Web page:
The new service, which has already been up and running in the US for almost two years, is designed to compete with the likes of Amazon Prime and Netflix. BritBox will however be focused on British TV shows, and is expected to offer a mix of old and current programmes, together with brand new content created exclusively for the service.
BritBox will deliver “the biggest collection of British content available on any streaming service”, the broadcasters said.
The plan is for BritBox to launch in the second half of the year. It will be a “premium service” with “competitive pricing”, the broadcasters added. From that we can assume it will be priced cheaper than, or at least similarly to, Netflix, which currently starts at £5.99 a month for its cheapest plan.
BritBox seems to be the evolution of a much earlier idea that originated back in 2008. The so-called “Project Kangaroo ”plan envisaged a joint streaming service from BBC, ITV and Channel 4, but was canceled after being deemed “anti-competitive” by the Competition Commission.
“I am delighted that the BBC and ITV are working together on something truly special – BritBox,” said BBC Director General Tony Hall in a statement. “A new streaming service delivering the best home grown content to the public who love it best. The service will have everything from old favourites to recent shows and brand new commissions. It’s an exciting time for the viewing public.”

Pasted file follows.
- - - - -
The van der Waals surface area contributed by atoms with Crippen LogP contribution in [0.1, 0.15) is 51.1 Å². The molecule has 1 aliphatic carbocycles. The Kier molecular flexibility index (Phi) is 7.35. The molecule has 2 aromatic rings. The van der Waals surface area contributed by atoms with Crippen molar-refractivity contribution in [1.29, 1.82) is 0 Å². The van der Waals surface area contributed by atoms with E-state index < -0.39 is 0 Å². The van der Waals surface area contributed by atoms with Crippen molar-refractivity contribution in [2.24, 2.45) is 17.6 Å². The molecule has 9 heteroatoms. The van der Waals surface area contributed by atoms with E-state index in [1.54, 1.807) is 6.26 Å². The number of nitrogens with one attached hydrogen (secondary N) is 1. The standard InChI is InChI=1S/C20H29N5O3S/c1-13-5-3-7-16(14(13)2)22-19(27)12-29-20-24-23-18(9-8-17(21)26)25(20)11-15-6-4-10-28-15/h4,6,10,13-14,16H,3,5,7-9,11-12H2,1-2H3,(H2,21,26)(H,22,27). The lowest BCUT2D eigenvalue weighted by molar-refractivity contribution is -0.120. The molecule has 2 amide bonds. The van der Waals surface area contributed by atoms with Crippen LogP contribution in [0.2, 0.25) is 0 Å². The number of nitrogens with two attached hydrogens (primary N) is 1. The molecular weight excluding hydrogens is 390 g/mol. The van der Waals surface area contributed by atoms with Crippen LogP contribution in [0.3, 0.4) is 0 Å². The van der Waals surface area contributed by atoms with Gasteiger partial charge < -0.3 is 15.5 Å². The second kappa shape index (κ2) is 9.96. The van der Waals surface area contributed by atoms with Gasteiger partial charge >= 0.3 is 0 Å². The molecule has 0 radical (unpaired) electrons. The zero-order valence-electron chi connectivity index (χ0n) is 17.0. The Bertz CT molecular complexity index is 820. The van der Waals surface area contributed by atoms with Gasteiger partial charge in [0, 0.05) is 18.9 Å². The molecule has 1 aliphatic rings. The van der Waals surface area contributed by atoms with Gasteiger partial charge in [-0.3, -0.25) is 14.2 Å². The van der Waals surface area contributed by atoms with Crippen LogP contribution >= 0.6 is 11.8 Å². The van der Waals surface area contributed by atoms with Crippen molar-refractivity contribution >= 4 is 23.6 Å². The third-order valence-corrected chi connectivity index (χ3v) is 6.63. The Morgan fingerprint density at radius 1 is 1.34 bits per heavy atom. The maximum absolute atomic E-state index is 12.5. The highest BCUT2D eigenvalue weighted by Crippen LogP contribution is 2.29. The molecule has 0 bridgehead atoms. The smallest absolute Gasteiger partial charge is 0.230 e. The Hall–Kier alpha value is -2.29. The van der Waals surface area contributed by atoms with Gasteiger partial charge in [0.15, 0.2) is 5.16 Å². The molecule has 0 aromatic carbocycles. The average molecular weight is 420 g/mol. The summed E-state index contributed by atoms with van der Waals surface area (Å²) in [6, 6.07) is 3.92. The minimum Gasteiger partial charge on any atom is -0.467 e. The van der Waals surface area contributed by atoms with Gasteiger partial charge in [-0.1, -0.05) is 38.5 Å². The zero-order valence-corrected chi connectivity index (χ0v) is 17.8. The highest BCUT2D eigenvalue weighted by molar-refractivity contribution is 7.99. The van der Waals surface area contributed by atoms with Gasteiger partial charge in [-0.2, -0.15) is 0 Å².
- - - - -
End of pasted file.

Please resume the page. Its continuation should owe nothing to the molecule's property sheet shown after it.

BritBox has already achieved some success in the US, where its picked up more than half a million subscribers since its 2017 launch. Netflix of course is much more successful, with over 60 million US subscribers.
The BBC and ITV will of course be hoping to sign up many more subscribers in their home country, as the hope is that British content will obviously be more appealing to their own audiences. However, the service undoubtedly faces a tough battle to match Netflix’s estimated 9.7 million UK subscribers.
For one thing, BritBox will need to win over its critics who claim that the service is little more than a money grab on top of the BBC licence fee, the Daily Mirror reported. It was also claimed that the new service could lead to less content being made available on BBC’s iPlayer streaming service, which is offered for free to licence payers.
However, Lord Hall told the Mirror that the BBC was committed to making its content available on iPlayer for a year after its first aired.
He added that BritBox is simply meant to replace traditional ways of viewing older TV shows, such as buying DVDs or paying to download them.
“None of this will replace what you get from the licence fee,” Lord Hall said. “You will always see BBC programmes on the BBC first and our ambition is BBC programmes will all be free on iPlayer for at least a whole year – so we are also transforming iPlayer into an even better service. Everybody wins.”
ITV said it would also continue to offer its ITV Hub service, which is similar to the BBC iPlayer.